In and Out of the Mind

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Ruth’s first prose book, published 1992, was addressed both to Greek scholars and the general reader. It explores Greek conceptions of human inwardness, and how Greek tragedy shaped European notions of mind and self. Greek words are transliterated and translated.

Ruth shows how Greek poetic language connected images of consciousness with the darkness attributed to the underworld and also to women.

She explores tragedy’s biological and demonological metaphors for what is inside us -  images which are still part of our own culture but as they took shape in Greek tragedy expressed attitudes to human bodies and emotions which seem alien today. She relates them to other details of ancient Greek life, also strange to us (entrail divination, saucers of milk for the snakes that infest your roof), btu also to Greek philosophical understanding of mind. Central to her discussion is tragedy’s great question: why and how do human beings suffer?

From reviews:

‘A subtle, haunting book about the mind and emotions in the plays of the Greek tragedians. Unfamiliar connections and perspectives make it important for professionals, and the vivid portrayal of an intense and exotic mental world will appeal to the serious general reader,’ New York Review of Books

‘A book with guts: fascinating, readable,’ The Times

‘A rich and brilliant study of fifth-century Athenian understanding of consciousness. Her skill as a writer and a gift for illuminating analogy make these foreign patterns of thought compellingly vivid. The book’s brilliance lies in its detailed illumination of the way Greeks thought about themselves and about gods,’ Times Literary Supplement

‘An exquisitely written word-painting gruesomely detailing the classical Athenian male’s sense of inner self and outer world,’ Times Higher Educational Supplement

‘This extraordinary book deserves to be read by all Hellenists, professional and amateur. She illuminates the relations between the hidden and the visible mental and emotional reaches of Greek tragic humanity and divinity. This book is written with consummate skill,’ The Key Reporter, Phi Beta Kappa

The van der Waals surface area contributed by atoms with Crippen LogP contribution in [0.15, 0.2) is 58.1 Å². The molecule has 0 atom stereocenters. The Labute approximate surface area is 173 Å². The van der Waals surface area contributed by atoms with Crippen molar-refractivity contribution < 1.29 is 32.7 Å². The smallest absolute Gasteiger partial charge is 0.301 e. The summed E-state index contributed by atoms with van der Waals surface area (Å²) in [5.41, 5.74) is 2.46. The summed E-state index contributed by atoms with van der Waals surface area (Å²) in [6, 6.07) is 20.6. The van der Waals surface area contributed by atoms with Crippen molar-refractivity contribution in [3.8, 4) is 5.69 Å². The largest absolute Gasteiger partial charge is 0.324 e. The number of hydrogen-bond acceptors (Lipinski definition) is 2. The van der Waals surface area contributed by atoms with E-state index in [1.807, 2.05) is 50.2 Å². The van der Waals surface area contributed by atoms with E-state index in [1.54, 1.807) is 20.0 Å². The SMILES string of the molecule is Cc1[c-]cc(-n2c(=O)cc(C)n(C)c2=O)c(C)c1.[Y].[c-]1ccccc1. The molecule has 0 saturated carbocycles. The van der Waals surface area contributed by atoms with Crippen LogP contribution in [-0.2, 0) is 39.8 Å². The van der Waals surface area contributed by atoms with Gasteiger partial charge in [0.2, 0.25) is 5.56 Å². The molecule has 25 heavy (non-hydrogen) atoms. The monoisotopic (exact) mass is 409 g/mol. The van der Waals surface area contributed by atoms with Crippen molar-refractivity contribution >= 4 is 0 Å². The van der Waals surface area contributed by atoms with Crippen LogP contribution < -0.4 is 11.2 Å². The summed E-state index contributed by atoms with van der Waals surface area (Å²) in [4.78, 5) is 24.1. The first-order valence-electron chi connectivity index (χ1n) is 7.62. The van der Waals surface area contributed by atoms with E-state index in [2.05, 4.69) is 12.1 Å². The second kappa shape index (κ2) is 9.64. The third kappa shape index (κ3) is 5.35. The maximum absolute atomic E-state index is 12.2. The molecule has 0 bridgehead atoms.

‘A penetrating study of motivation as the Greeks conceived it, and of the wonderful literature that immortalized their strange ideas,’ Roger Scruton, Times Literary Supplement Books of the Year

‘An enormously wide-ranging and illuminating study of the Greeks’ inner world… Anyone concerned with the study of emotion, and with gendered images of mind in particular, would do well to turn to Ruth Padel’s invaluable study of these Western European prototypes,’ Gender and History

‘Padel is very sensitive to the possibilities and associations of language… The richness and vigor of her book can only be poorly suggested. This is a very personal work, and a pleasure to read. It should be read by anyone with an interest in the Greek world,’ Bryn Mawr Classical Review

‘A scholarly, human and above all extraordinarily readable book, with a poet’s precise and surprising phrasing,’ Oxford Today

‘Widely recognized as an original and significant contribution to the study of Greek tragic psychology, In and Out of the Mind places tragic models of mind and selfhood in the context of Greek discourse about the relationship between the inner and the outer. A much-noted feature of her work is the perceptive reading of the conceptual significance of lyric images and grammatical forms. The distinctive and engaging character of her books derives especially from the combination of sensitive interpretation of poetic discourse with her own direct, perceptive and sometimes amusing commentary on her own procedure.’ Apeiron